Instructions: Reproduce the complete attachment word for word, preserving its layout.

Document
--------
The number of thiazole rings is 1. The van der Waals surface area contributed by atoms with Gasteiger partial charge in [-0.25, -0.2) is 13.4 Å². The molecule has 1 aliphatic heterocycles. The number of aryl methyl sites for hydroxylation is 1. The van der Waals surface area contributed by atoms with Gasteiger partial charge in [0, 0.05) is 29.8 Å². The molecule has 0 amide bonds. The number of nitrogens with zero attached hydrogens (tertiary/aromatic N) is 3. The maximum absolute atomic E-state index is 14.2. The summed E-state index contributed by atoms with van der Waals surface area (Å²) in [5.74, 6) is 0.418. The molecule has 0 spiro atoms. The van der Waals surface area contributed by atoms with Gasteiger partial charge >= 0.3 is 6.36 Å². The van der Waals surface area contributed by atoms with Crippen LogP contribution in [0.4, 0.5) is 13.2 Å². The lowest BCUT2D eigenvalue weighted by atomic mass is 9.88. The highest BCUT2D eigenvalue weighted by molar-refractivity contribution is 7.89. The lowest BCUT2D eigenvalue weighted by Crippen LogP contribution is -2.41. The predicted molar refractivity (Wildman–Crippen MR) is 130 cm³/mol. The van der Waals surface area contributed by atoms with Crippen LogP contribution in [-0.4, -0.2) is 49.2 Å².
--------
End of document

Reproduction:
The number of thiazole rings is 1. The van der Waals surface area contributed by atoms with Gasteiger partial charge in [-0.25, -0.2) is 13.4 Å². The molecule has 1 aliphatic heterocycles. The number of aryl methyl sites for hydroxylation is 1. The van der Waals surface area contributed by atoms with Gasteiger partial charge in [0, 0.05) is 29.8 Å². The molecule has 0 amide bonds. The number of nitrogens with zero attached hydrogens (tertiary/aromatic N) is 3. The maximum absolute atomic E-state index is 14.2. The summed E-state index contributed by atoms with van der Waals surface area (Å²) in [5.74, 6) is 0.418. The molecule has 0 spiro atoms. The van der Waals surface area contributed by atoms with Gasteiger partial charge >= 0.3 is 6.36 Å². The van der Waals surface area contributed by atoms with Crippen LogP contribution in [0.4, 0.5) is 13.2 Å². The lowest BCUT2D eigenvalue weighted by atomic mass is 9.88. The highest BCUT2D eigenvalue weighted by molar-refractivity contribution is 7.89. The lowest BCUT2D eigenvalue weighted by Crippen LogP contribution is -2.41. The predicted molar refractivity (Wildman–Crippen MR) is 130 cm³/mol. The van der Waals surface area contributed by atoms with Crippen LogP contribution in [-0.4, -0.2) is 49.2 Å².